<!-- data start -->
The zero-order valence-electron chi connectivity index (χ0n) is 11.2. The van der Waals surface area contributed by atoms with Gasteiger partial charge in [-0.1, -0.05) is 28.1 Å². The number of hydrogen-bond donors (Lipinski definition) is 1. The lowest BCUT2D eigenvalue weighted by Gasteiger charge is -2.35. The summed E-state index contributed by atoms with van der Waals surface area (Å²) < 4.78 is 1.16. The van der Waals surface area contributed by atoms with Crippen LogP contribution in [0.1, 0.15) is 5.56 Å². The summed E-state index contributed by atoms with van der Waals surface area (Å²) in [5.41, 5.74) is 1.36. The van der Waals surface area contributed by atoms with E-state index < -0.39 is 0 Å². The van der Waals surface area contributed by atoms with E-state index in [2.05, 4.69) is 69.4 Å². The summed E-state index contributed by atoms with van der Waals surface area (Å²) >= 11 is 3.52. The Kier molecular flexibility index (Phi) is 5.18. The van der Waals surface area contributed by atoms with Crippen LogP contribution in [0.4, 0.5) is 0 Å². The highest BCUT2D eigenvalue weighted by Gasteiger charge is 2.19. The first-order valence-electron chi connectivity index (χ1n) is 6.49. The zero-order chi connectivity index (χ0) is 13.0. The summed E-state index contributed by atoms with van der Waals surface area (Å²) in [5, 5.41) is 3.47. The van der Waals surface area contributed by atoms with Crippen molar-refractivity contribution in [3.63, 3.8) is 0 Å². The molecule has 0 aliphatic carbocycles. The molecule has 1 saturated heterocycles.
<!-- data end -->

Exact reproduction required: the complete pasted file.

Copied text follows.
The zero-order valence-electron chi connectivity index (χ0n) is 11.2. The van der Waals surface area contributed by atoms with Gasteiger partial charge in [-0.1, -0.05) is 28.1 Å². The number of hydrogen-bond donors (Lipinski definition) is 1. The lowest BCUT2D eigenvalue weighted by Gasteiger charge is -2.35. The summed E-state index contributed by atoms with van der Waals surface area (Å²) < 4.78 is 1.16. The van der Waals surface area contributed by atoms with Crippen LogP contribution in [0.1, 0.15) is 5.56 Å². The summed E-state index contributed by atoms with van der Waals surface area (Å²) in [5.41, 5.74) is 1.36. The van der Waals surface area contributed by atoms with E-state index < -0.39 is 0 Å². The van der Waals surface area contributed by atoms with E-state index in [2.05, 4.69) is 69.4 Å². The summed E-state index contributed by atoms with van der Waals surface area (Å²) >= 11 is 3.52. The Kier molecular flexibility index (Phi) is 5.18. The van der Waals surface area contributed by atoms with Crippen LogP contribution in [0.4, 0.5) is 0 Å². The highest BCUT2D eigenvalue weighted by Gasteiger charge is 2.19. The first-order valence-electron chi connectivity index (χ1n) is 6.49. The zero-order chi connectivity index (χ0) is 13.0. The summed E-state index contributed by atoms with van der Waals surface area (Å²) in [5, 5.41) is 3.47. The van der Waals surface area contributed by atoms with Crippen molar-refractivity contribution in [3.63, 3.8) is 0 Å². The molecule has 0 aliphatic carbocycles. The molecule has 1 saturated heterocycles.